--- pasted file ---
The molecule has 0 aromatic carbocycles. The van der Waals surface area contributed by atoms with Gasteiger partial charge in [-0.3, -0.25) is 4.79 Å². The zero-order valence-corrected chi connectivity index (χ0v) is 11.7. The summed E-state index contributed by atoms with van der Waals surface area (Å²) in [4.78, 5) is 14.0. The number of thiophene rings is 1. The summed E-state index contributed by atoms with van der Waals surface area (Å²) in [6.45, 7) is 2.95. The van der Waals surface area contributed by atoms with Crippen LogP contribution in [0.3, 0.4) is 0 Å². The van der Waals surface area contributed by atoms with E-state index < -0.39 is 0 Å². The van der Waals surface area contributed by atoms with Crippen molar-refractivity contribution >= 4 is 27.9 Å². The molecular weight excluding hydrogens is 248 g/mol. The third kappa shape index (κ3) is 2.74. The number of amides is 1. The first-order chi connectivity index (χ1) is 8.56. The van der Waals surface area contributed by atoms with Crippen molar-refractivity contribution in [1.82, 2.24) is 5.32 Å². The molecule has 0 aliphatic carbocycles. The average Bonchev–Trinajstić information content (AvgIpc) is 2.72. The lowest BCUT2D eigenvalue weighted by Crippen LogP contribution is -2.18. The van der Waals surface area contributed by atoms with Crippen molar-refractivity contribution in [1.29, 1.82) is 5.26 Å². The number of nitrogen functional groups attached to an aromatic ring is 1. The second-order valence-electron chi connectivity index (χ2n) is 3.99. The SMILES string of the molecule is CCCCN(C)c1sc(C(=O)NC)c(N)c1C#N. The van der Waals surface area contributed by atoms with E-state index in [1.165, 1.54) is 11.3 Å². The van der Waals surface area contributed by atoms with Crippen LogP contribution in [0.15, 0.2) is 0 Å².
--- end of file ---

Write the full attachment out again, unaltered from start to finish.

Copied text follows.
The molecule has 0 aromatic carbocycles. The van der Waals surface area contributed by atoms with Gasteiger partial charge in [-0.3, -0.25) is 4.79 Å². The zero-order valence-corrected chi connectivity index (χ0v) is 11.7. The summed E-state index contributed by atoms with van der Waals surface area (Å²) in [4.78, 5) is 14.0. The number of thiophene rings is 1. The summed E-state index contributed by atoms with van der Waals surface area (Å²) in [6.45, 7) is 2.95. The van der Waals surface area contributed by atoms with Crippen LogP contribution in [0.3, 0.4) is 0 Å². The van der Waals surface area contributed by atoms with E-state index < -0.39 is 0 Å². The van der Waals surface area contributed by atoms with Crippen molar-refractivity contribution >= 4 is 27.9 Å². The molecular weight excluding hydrogens is 248 g/mol. The third kappa shape index (κ3) is 2.74. The number of amides is 1. The first-order chi connectivity index (χ1) is 8.56. The van der Waals surface area contributed by atoms with Crippen molar-refractivity contribution in [1.82, 2.24) is 5.32 Å². The molecule has 0 aliphatic carbocycles. The average Bonchev–Trinajstić information content (AvgIpc) is 2.72. The lowest BCUT2D eigenvalue weighted by Crippen LogP contribution is -2.18. The van der Waals surface area contributed by atoms with Crippen molar-refractivity contribution in [1.29, 1.82) is 5.26 Å². The number of nitrogen functional groups attached to an aromatic ring is 1. The second-order valence-electron chi connectivity index (χ2n) is 3.99. The SMILES string of the molecule is CCCCN(C)c1sc(C(=O)NC)c(N)c1C#N. The van der Waals surface area contributed by atoms with E-state index in [1.165, 1.54) is 11.3 Å². The van der Waals surface area contributed by atoms with Crippen LogP contribution in [0.15, 0.2) is 0 Å².